If the advertisements, TV specials, and store decorations aren’t enough of an indication – the holidays are here! And so begins the preparation and the stress that often accompanies this season. I have never decorated for Christmas before Thanksgiving and only once did I give in to Black Friday shopping (and believe me, that was enough), but this year I feel like I’m entering the Christmas season organized, prepared, and centered. It’s not because I’ve had any more time than in years past – in fact, I’ve likely had less. It’s because I’m starting to identify the key factors that allow for the holidays to be less frantic and more fun. They’re common sense really, but as soon as we see that first television commercial our brains seem to fill with eggnog, and we tailspin into full Christmas chaos. Here are just a few ways in which I have and hope to continue to make Christmas a celebration, not an obligation:
It’s meant to be a team effort.
Preparing our house for Christmas would be a daunting task for one person alone. Fortunately, I have help from my very “willing workers” that just so happen to also live here and benefit from the festive decor. After Thanksgiving, when extended family have gone home and the dust (and dirt and crumbs) have settled, we dedicate the course of a week to organizing, cleaning, and then finally decorating. I take it a little bit at a time and am intentional about finding joy in the taking down of fall decorations and replacing them thoughtfully with Christmas ones. What this experience teaches me is that Christmas traditions are meant to be shared and in doing so they transform from I-have-to-do into I-get-to-do. We look forward to the warm glow of our Christmas lights every evening and this shared enjoyment is what makes decorating fun, not frantic.
It doesn’t “sneak up” on you.
I hear this phrase a lot. “Wow, the holidays really snuck up on us this year, huh?” Not really. Christmas is very predictable. It’s the same date of the same month every year. If anything, the decorations in the mall and commercials on TV should give us even more time to prepare as they seem to start earlier and earlier each year. Yet no matter how stressful last year’s holiday preparations were, we fail to take action to prevent it from happening again…and again. If you mailed your Christmas cards on December 24th last year, why not set a reminder in your phone to begin the process earlier next year? Writing Christmas cards, picking out a tree, and buying gifts should be a loving and thoughtful experience. Any stress that comes along with it is unintended or misplaced. If you’ve made an effort to be more proactive and organized but are still left with a time deficit, then chances are you’re simply trying to do too much. So….
The holidays are made for tradition, but they should not take up so much of your time that you’re left with no time to actually enjoy everything for which they stand. The most important traditions should be carried on, but there are many that should also be let go. Determine what’s giving you the best return on investment (ROI) for your time. Sugar cookies made from scratch, hand painted Christmas ornaments and self-stamped wrapping paper are fun activities and beautiful memories but don’t feel like you have to do all of them every single year. Enjoy the act of preparing for the holidays, but remember to enjoy time with family and friends. Also, don’t be afraid to lower the bar. I imagine almost every other person you know is feeling a degree of stress and overwhelm as well. Simplify this Christmas with fewer, but more meaningful presents. Do a secret Santa or eliminate the pressure of presents altogether. Hopefully, The Grinch that Stole Christmas has helped us to realize that it’s the time you spend with those you love (and the meaning of the season!) that make the holidays special. Presents, cards, and decorations are all just extra.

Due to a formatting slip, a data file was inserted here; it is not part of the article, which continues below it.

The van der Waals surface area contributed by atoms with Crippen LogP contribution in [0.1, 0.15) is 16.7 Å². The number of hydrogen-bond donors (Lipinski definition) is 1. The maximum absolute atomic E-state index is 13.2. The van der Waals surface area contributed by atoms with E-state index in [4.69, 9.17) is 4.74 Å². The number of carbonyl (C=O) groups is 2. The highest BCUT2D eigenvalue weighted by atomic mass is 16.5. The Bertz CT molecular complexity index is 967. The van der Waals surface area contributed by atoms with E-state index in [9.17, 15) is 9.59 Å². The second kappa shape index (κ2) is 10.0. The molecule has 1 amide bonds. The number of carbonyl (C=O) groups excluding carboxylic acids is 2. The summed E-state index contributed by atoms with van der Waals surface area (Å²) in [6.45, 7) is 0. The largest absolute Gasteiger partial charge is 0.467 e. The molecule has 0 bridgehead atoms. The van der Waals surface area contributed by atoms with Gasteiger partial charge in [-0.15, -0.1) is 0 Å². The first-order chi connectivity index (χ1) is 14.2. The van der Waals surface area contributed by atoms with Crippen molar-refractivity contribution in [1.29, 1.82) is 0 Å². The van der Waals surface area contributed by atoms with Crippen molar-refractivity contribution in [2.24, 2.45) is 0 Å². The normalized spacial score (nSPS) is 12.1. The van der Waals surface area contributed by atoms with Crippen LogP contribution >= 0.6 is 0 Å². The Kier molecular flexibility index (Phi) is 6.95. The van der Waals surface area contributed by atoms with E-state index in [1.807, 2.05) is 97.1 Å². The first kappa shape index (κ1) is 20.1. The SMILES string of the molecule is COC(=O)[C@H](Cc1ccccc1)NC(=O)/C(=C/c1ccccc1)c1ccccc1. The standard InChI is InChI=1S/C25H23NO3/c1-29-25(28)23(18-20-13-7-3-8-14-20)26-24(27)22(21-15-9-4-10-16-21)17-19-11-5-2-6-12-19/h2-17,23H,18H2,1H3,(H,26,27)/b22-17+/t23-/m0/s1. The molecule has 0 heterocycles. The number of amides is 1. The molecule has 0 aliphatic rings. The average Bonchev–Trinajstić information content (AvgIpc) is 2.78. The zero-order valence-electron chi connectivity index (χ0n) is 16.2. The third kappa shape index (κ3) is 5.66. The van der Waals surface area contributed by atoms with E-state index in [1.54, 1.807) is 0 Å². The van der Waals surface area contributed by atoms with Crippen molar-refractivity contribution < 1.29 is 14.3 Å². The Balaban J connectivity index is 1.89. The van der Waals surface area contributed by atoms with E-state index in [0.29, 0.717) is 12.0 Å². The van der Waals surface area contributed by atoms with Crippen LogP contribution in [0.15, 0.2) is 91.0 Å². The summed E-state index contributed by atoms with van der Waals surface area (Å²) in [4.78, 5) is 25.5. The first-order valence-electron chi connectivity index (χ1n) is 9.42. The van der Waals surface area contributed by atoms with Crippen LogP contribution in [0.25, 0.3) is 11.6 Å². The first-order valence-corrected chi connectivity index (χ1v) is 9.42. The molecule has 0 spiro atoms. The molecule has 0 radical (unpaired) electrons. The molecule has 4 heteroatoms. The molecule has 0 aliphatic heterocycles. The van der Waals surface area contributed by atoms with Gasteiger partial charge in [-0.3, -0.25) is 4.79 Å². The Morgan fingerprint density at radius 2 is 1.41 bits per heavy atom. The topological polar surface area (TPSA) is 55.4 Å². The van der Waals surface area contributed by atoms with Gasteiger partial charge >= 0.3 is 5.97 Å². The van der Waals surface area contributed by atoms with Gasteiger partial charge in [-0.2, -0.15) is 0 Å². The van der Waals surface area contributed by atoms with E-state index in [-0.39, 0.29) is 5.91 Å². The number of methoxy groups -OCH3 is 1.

It’s a process.
So often I hear people boast that they’ve been decorated since Thanksgiving or that their Christmas shopping was completely done by mid-September and my inner response is, “Was it a race?” Preparing for the holidays is part of the celebration – it’s a process and there needs to be balance. Rushing to get everything done and out of the way as soon as possible makes Christmas like any other task on your to-do list. I also can’t imagine you feel the same holiday cheer when shopping next to bathing suits and beach balls. Scrambling to buy that last present on Christmas Eve also makes the act of gift-giving feel more like an obligation than a thoughtful gesture. Find a balance between the two, slow down to actually absorb the joy of the season, and when all else fails…simplify!
If you’re not having fun, you’re doing it wrong.
Finally and most importantly, you should be able to look back on your preparation for the holidays and smile while remembering some fond and funny moments. Even in the coldest and gloomiest months, you should feel warmer, brighter, and friendlier. If you find that the holidays bring out the worst in you or your family, make you fight, feel angry or stressed, then something’s gotta give. Somewhere you’re missing the mark for what Christmas is truly all about. And once the holidays have come and gone, you shouldn’t be left feeling worse than before—looking at the mounds of decorations that need put away or the heaping credit card debt. All of these are signs that a change needs to be made. Get back to the basics of what makes Christmas fun and special for you!
This holiday season be merry, be bright and….don’t be stressed!